Representatives from a dozen U.S. cities are gathering in Portland, Oregon, this week as part of a yearlong program with Portland State University’s Urban Sustainability Accelerator (USA) that helps cities implement sustainability projects.

“There is no shortage of plans for sustainability projects, but implementation is the challenge,” said Robert Liberty, director of the Urban Sustainability Accelerator, which is housed at PSU’s Nohad Toulan School of Urban Studies and Planning. “Our program helps turn urban sustainability plans into reality by assisting cities with the implementation process.”

The five-day convening is actually two events in one: a reconvening of the first cohort of cities to complete USA’s year-long program, and a first meeting of the next group that will begin the program. The gathering takes place at Portland State, with expert-led consulting sessions and field trips to see examples of sustainable development around Portland—from green infrastructure and streets designed to accommodate transit, bike, pedestrian, and vehicle traffic, to energy conservation efforts encompassing entire buildings and districts, to sustainability-focused neighborhoods such as the SoMa EcoDistrict, south of downtown Portland’s Market Street and encompassing Portland State’s campus.

The inaugural cohort includes 20 participants from eight urban areas across the country plus a California regional planning agency.  They are reconvening in Portland after a year in the USA program to celebrate their project successes, compare notes and ideas, and meet the cohort of new cities.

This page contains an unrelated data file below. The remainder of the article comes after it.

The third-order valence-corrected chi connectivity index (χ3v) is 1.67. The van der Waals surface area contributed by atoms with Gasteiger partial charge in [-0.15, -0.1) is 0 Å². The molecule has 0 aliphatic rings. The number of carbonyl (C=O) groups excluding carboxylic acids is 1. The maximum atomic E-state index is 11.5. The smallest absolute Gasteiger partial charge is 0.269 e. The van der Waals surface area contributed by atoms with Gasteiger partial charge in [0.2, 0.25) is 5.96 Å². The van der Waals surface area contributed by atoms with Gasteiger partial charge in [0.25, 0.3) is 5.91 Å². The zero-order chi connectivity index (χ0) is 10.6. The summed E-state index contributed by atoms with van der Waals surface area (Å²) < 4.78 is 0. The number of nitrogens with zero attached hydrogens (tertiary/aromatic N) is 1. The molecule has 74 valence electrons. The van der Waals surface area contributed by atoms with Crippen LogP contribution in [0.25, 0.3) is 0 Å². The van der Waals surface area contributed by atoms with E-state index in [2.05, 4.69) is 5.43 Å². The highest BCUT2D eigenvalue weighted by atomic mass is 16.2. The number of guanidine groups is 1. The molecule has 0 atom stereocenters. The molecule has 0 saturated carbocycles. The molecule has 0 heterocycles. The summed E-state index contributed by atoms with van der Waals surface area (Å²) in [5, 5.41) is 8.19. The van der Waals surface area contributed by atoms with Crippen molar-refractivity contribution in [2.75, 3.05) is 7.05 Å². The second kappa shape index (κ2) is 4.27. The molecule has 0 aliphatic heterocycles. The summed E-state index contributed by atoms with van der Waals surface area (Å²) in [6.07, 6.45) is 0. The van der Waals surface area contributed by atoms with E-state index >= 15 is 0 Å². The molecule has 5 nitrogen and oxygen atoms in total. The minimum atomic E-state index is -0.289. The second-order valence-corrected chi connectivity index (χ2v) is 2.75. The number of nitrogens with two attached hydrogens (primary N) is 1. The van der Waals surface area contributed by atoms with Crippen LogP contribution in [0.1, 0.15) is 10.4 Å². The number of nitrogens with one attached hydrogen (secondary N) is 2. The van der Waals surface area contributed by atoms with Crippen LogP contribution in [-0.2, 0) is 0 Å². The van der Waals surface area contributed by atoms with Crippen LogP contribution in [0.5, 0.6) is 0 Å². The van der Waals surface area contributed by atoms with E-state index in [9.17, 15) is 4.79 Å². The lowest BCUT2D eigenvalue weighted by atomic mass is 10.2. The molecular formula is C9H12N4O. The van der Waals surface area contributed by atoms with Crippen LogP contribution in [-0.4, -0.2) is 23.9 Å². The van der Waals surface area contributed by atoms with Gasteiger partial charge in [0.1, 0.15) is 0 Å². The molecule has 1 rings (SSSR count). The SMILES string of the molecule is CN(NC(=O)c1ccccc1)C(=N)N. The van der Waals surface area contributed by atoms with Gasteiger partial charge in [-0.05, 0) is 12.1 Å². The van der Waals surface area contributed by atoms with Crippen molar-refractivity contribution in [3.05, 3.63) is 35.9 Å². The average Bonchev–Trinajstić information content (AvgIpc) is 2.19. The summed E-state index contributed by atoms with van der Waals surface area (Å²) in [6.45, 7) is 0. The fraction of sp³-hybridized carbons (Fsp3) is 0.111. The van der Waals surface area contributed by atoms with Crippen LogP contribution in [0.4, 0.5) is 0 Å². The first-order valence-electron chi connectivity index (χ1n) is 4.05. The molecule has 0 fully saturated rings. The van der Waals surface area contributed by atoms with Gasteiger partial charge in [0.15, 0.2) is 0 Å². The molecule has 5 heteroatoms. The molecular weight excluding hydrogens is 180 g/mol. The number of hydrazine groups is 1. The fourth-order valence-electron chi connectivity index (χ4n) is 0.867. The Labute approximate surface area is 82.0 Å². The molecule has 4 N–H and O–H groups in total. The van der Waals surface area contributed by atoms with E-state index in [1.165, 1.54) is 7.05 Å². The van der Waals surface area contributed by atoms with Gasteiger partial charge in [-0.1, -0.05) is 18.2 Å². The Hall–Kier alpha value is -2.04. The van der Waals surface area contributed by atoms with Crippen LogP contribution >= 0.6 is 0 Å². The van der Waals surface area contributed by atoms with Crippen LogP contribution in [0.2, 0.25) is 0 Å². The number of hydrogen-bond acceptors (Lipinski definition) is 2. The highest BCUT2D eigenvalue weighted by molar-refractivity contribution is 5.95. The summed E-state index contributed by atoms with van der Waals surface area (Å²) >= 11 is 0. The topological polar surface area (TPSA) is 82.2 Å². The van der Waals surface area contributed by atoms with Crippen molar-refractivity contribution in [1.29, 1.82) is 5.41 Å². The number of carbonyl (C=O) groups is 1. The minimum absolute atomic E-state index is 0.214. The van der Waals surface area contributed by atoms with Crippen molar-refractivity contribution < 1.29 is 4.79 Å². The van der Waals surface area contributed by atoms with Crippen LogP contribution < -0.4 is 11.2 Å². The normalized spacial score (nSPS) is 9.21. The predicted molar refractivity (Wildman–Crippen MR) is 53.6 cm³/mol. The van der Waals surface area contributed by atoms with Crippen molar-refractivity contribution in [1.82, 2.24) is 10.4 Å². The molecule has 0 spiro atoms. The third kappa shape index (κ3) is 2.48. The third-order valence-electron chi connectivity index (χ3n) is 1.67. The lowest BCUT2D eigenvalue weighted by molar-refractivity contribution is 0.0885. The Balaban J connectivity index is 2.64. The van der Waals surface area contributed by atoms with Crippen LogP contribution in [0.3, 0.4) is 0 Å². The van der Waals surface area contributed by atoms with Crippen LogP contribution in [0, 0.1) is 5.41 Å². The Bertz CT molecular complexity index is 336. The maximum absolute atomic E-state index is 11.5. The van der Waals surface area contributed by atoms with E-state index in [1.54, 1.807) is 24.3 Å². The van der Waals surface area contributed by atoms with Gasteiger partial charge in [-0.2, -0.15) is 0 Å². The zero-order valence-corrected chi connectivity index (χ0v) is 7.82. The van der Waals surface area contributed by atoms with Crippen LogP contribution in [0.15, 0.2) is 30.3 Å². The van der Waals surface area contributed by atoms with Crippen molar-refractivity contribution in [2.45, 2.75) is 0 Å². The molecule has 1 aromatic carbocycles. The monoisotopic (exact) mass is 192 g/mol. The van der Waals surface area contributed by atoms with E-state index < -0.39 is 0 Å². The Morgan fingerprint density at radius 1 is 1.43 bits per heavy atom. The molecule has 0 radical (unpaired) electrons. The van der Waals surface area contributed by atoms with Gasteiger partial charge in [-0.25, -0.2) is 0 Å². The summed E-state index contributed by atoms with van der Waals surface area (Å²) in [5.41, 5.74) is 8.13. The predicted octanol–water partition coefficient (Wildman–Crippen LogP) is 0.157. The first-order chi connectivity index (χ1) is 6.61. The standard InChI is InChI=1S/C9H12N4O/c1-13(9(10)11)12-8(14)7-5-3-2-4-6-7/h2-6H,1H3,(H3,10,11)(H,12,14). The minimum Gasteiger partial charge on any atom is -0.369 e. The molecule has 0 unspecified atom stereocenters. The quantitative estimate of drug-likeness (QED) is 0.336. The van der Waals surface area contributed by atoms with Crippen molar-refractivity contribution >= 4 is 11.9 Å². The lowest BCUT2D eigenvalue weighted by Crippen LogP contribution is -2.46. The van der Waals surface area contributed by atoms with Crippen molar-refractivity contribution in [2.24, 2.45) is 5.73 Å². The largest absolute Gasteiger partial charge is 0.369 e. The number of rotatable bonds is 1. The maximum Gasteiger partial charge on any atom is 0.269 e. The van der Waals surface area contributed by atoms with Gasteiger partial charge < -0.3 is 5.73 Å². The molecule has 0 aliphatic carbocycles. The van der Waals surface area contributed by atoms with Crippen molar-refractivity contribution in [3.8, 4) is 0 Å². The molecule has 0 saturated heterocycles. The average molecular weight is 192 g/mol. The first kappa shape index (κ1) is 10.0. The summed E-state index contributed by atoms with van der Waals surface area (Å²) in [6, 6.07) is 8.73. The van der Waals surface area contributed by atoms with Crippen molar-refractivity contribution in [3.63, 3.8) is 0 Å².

“Waco has benefitted tremendously from our participation in the USA,” said Chris McGowan of the Greater Waco Chamber, who is attending the gathering. “Robert, his team, and the resources made available to us over the past year have been invaluable to our community’s effort to advance our downtown revitalization initiatives.”

Portland, Maine, another of the eight cities in the USA’s first class, enjoyed seeing the “innovative development that has taken place in the ‘younger’ Portland,” according to Jeff Levine, Portland Maine’s director of planning and urban development.  He also praised USA for access to national experts, which he said helped his city to “work on issues related to urban living and growing sustainably.”

The 2014 cohort of cities will focus on a theme of joint city-university sustainable redevelopment projects. Participating cities include: Duluth, Minnesota; Las Cruces, New Mexico; and Auburn, Alabama, with their respective university partners: University of Minnesota Duluth; New Mexico State University; and Auburn University.

“The partnership between Auburn University and the city of Auburn has always been strong, and I’m excited for this chance for us to work together to improve downtown Auburn as the gateway to both the city and the Auburn University campus,” said Auburn Mayor Bill Ham Jr.

Also attending the convening are representatives from cities interested in the program and eager to get a taste of what it’s like.

“We’re pleased with the attention that our theme of city-university collaboration has received,” said Judy Walton, USA program administrator.

The USA’s inaugural theme—sustainable downtown redevelopment projects—will be carried on by a group of cities from the Sacramento region who will begin to work with the USA as part of a second cohort this fall.

About Urban Sustainability Accelerator 
The Urban Sustainability Accelerator helps mid-sized and smaller urban areas implement sustainability projects and is made possible through support of PSU’s Toulan School of Urban Studies and Planning, The Institute for Sustainable Solutions and a grant from the Summit Foundation. (

About Portland State University (PSU)
Located in Portland, Oregon, PSU has about 30,000 undergraduate and graduate students. PSU’s motto is “Let Knowledge Serve the City,” and we provide every student with opportunities to work with businesses, schools and organizations on real-world projects. Our downtown campus exhibits PSU’s commitment to sustainability, and sustainability is incorporated into much of the curriculum. (

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